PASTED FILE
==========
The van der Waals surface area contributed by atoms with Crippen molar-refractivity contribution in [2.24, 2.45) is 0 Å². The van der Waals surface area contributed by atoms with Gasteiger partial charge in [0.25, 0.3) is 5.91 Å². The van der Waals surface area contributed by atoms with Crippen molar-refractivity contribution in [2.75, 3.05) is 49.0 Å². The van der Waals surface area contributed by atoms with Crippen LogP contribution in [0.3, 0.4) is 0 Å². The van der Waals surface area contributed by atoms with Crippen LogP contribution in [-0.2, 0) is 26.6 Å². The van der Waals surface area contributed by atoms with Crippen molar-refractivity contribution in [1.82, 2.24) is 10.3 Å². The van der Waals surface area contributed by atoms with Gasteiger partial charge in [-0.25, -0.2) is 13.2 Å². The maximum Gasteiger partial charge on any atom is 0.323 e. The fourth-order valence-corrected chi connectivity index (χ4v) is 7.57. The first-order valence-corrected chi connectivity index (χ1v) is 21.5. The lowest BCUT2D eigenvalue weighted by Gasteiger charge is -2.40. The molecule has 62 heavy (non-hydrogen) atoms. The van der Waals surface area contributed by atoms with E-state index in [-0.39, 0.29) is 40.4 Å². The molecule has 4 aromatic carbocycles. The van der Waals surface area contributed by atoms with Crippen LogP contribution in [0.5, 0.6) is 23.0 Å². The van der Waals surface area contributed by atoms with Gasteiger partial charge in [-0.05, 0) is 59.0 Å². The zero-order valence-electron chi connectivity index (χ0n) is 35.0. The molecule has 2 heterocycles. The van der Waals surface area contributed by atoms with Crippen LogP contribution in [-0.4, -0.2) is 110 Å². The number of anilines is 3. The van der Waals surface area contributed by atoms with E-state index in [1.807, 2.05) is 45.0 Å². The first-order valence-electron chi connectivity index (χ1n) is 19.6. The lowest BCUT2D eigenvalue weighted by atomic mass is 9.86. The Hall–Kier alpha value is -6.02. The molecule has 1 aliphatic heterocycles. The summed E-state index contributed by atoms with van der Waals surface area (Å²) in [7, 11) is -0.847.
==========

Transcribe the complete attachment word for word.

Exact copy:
The van der Waals surface area contributed by atoms with Crippen molar-refractivity contribution in [2.24, 2.45) is 0 Å². The van der Waals surface area contributed by atoms with Gasteiger partial charge in [0.25, 0.3) is 5.91 Å². The van der Waals surface area contributed by atoms with Crippen molar-refractivity contribution in [2.75, 3.05) is 49.0 Å². The van der Waals surface area contributed by atoms with Crippen LogP contribution in [0.3, 0.4) is 0 Å². The van der Waals surface area contributed by atoms with Crippen LogP contribution in [-0.2, 0) is 26.6 Å². The van der Waals surface area contributed by atoms with Crippen molar-refractivity contribution in [1.82, 2.24) is 10.3 Å². The van der Waals surface area contributed by atoms with Gasteiger partial charge in [-0.25, -0.2) is 13.2 Å². The maximum Gasteiger partial charge on any atom is 0.323 e. The fourth-order valence-corrected chi connectivity index (χ4v) is 7.57. The first-order valence-corrected chi connectivity index (χ1v) is 21.5. The lowest BCUT2D eigenvalue weighted by Gasteiger charge is -2.40. The molecule has 62 heavy (non-hydrogen) atoms. The van der Waals surface area contributed by atoms with E-state index in [-0.39, 0.29) is 40.4 Å². The molecule has 4 aromatic carbocycles. The van der Waals surface area contributed by atoms with Crippen LogP contribution in [0.5, 0.6) is 23.0 Å². The van der Waals surface area contributed by atoms with Gasteiger partial charge in [-0.05, 0) is 59.0 Å². The zero-order valence-electron chi connectivity index (χ0n) is 35.0. The molecule has 2 heterocycles. The van der Waals surface area contributed by atoms with Crippen LogP contribution in [-0.4, -0.2) is 110 Å². The number of anilines is 3. The van der Waals surface area contributed by atoms with E-state index in [1.807, 2.05) is 45.0 Å². The first-order valence-electron chi connectivity index (χ1n) is 19.6. The lowest BCUT2D eigenvalue weighted by atomic mass is 9.86. The Hall–Kier alpha value is -6.02. The molecule has 1 aliphatic heterocycles. The summed E-state index contributed by atoms with van der Waals surface area (Å²) in [7, 11) is -0.847.